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Kazakh Tungsten

Kazakh Tungsten Trioxide Reserves Estimated at Over 2 mln T

Wednesday 20 June 2018, by Babak KHANDANI

ASTANA (Tau-Ken Samruk press service) — To date as many as 12 tungsten deposits have been explored in Kazakhstan with total reserves estimated to exceed 2 million tonnes of tungsten trioxide, the press office of the national mining company Tau-Ken Samruk has said. The company is a national operator of the mining and metallurgical industry and was established to ensure effective subsoil use operations.

Mining & Smelting
Mining represents 27% of the country’s GDP and has immense growth potential. 70 elements have been explored and 60 extracted so far in Kazakhstan. Its mineral and resources base consists of 5,004 fields with a net worth of $46,000 bln. Currently, the Industrialization Map of Kazakhstan includes 61 mining and smelting industry projects, with an investment of KZT1,500 bln ($10.0 bln).

Beside oil & gaz, Kakzakhstan is also one of the world’s major producers of natural resources and is one of the ten leading countries in the world for mineral reserves. It is the world’s leading uranium producer, and the third largest chrome producer. It is a large zinc producer and reports 13% of world zinc reserves. Other important minerals include manganese, iron ore, copper, lead, gold, coal, bauxite, phosphate, titanium, and tungsten.

Tungsten is found mainly in the minerals wolframite (iron–manganese tungstate (Fe,Mn)WO4, which is a solid solution of the two minerals ferberite FeWO4, and hübnerite MnWO4) and scheelite (calcium tungstate (CaWO4). Other tungsten minerals range in their level of abundance from moderate to very rare, and have almost no economical value.

Kazakhstan’s most valued prospects are tungsten-molybdenum deposits that have long been undeveloped due to low quality of the ore. In light of the recent increase in market price of tungsten-molybdenum products, there have been more investments into the rare metal deposit development. Currently the bulk of the tungsten-molybdenum ores are being developed, including the largest deposits of Verkhneye Karakty, Boguty, Karaoba and Koktenkol that make up ⅔ of the in-place rare metal reserves of the country.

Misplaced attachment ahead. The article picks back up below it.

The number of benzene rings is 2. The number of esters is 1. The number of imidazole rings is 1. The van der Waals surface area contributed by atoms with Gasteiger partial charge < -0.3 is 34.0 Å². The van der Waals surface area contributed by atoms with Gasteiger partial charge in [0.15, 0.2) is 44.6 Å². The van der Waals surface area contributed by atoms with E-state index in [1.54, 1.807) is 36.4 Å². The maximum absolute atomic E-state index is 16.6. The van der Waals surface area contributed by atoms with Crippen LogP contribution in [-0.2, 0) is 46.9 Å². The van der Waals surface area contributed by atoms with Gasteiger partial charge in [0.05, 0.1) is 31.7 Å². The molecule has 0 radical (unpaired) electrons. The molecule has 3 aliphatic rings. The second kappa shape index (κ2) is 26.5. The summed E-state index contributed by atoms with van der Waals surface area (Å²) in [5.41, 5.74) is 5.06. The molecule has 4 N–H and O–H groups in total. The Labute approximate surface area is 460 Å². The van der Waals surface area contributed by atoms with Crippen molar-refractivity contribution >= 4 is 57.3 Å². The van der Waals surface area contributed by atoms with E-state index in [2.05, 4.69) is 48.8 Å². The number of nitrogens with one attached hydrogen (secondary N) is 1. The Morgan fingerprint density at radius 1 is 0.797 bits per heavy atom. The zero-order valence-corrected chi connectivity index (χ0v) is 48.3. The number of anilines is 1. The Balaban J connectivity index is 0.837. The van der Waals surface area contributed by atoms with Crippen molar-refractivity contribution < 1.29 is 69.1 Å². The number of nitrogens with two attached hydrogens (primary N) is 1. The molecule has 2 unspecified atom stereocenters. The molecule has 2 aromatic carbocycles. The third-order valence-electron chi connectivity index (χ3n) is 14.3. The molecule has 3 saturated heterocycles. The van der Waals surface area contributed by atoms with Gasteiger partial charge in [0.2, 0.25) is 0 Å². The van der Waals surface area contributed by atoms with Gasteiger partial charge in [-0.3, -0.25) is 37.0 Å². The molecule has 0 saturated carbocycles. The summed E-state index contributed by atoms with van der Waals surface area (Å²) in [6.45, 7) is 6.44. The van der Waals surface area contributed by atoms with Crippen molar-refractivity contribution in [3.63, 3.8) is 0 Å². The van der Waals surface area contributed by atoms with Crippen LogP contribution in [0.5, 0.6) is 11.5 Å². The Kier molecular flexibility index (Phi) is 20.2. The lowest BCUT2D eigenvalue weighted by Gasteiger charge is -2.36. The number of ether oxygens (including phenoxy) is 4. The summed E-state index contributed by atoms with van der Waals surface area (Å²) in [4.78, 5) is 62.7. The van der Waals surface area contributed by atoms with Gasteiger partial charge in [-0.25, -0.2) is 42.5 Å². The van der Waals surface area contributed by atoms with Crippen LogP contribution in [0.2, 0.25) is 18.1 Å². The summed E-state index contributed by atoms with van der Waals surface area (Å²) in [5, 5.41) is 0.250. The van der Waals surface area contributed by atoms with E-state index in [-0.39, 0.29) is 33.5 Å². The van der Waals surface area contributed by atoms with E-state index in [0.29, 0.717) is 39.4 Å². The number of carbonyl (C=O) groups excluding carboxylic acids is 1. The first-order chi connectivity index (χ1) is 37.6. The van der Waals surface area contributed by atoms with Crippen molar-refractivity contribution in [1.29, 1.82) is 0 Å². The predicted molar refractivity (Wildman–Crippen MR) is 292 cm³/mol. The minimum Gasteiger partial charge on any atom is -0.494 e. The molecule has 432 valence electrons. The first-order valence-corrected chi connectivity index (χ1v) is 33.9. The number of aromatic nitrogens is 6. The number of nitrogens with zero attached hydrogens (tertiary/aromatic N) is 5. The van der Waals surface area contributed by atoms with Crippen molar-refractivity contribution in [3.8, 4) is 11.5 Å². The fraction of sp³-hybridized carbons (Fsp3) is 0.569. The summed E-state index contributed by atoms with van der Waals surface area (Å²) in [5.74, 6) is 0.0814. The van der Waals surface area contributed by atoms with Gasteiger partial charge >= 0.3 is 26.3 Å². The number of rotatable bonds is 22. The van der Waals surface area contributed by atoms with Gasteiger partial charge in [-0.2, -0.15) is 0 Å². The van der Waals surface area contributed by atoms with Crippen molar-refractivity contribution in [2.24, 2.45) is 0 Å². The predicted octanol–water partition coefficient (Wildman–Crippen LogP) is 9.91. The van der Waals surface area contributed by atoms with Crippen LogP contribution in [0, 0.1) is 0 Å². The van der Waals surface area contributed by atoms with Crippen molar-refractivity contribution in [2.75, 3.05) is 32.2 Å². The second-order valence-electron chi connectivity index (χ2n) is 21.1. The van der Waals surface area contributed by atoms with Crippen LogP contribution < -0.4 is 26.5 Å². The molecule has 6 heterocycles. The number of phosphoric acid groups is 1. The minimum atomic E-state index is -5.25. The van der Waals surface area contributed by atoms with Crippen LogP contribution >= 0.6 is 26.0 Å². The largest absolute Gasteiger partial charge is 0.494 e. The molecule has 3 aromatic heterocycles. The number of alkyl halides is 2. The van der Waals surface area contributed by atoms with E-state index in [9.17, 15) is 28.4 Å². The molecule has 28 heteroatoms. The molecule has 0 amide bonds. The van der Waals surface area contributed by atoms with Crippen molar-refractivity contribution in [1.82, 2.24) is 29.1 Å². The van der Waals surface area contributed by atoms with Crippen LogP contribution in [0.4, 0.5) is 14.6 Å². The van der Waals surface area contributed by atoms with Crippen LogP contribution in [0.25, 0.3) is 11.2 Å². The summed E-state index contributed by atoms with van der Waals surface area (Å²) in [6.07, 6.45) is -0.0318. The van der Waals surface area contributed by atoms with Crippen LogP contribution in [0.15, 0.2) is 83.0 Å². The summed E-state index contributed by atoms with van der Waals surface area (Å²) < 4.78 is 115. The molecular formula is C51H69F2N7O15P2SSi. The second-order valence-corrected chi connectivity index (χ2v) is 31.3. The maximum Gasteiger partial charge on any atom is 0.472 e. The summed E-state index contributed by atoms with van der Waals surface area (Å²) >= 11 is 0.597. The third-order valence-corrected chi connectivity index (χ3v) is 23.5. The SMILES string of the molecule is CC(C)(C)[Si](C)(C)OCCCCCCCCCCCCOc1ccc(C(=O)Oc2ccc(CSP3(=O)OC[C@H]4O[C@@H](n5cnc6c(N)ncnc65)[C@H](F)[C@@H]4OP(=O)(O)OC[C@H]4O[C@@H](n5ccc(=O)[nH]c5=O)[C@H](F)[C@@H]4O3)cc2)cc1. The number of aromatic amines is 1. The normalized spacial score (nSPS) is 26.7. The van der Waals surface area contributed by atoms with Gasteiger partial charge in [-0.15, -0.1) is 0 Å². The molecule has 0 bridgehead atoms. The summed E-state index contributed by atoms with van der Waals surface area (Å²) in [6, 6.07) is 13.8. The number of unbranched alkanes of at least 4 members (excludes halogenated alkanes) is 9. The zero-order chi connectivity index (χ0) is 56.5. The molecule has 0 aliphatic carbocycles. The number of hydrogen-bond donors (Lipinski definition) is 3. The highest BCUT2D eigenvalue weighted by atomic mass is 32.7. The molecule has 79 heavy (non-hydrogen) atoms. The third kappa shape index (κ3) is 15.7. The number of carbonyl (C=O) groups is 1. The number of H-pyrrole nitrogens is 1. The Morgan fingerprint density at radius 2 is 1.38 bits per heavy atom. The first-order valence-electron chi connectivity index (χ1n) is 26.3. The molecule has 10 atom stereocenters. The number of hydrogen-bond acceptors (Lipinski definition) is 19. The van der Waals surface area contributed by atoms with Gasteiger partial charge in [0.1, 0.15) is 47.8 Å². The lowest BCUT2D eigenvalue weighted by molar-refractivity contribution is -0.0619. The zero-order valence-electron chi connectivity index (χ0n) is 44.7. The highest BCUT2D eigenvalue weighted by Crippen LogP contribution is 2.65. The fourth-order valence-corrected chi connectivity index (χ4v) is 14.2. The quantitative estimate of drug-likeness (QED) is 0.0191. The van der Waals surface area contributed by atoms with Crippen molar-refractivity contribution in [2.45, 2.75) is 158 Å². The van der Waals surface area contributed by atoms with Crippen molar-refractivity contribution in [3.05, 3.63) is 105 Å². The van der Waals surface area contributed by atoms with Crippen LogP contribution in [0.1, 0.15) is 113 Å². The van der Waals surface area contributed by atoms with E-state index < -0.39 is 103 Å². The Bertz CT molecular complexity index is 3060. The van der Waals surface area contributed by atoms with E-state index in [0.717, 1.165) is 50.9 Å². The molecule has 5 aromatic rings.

The Drozhilovskoye moly-tungsten deposit, which is located about 4 km from Okrainka, a small settlement, is expected to have a 30-year mine life, while the Smirnovskoe moly-tungsten-copper deposit, situated about 41 km north of Karabalyk, the district centre in Northern Kazakhstan, is expected to have a mine life of 36 years.

At present, Kazakhstan’s own demand for these minerals is very small. This is why the primary objective set before the development of inactive tungsten and molybdenum deposits consists in finding the outlet market for the metals and their concentrates. If strategic long-term partners can be found, Kazakhstan is fully capable of establishing a cost-efficient production of tungsten and molybdenum under existing world market prices.

The market of tungsten

The strategic value of tungsten came to notice in the early 20th century. British authorities acted in 1912 to free the Carrock mine from the German owned Cumbrian Mining Company and, during World War I, restrict German access elsewhere. In World War II, tungsten played a more significant role in background political dealings. Portugal, as the main European source of the element, was put under pressure from both sides, because of its deposits of wolframite ore at Panasqueira. Tungsten’s desirable properties such as resistance to high temperatures, its hardness and density, and its strengthening of alloys made it an important raw material for the arms industry, both as a constituent of weapons and equipment and employed in production itself, e.g., in tungsten carbide cutting tools for machining steel.

The tungsten production is dominated by China which holds 60% of known tungsten reserves (USGS) and accounts for +60% of demand and +80% of supply. However, grades from existing Chinese producers is declining and China imposes restrictions on production and export of concentrates. China net importer of concentrates in 2015, and continues to import. Existing stockpiles are close to depletion and producers don’t have the capacity to increase production. Most significant tungsten projects are at least 18 months to 2 years away from commercial production

Forecast demand growth of 4.0-5.5%/year pa to 2018. New capacity is required to meet global demand. Hemerdon Project will produce about 3.5% of forecast world demand. Approximately half of the tungsten is consumed for the production of hard materials — namely tungsten carbide — with the remaining major use being in alloys and steels. Less than 10% is used in other chemical compounds

Tungsten is not traded as a futures contract and cannot be tracked on exchanges like the London Metal Exchange. The prices are usually quoted for tungsten concentrate or WO3

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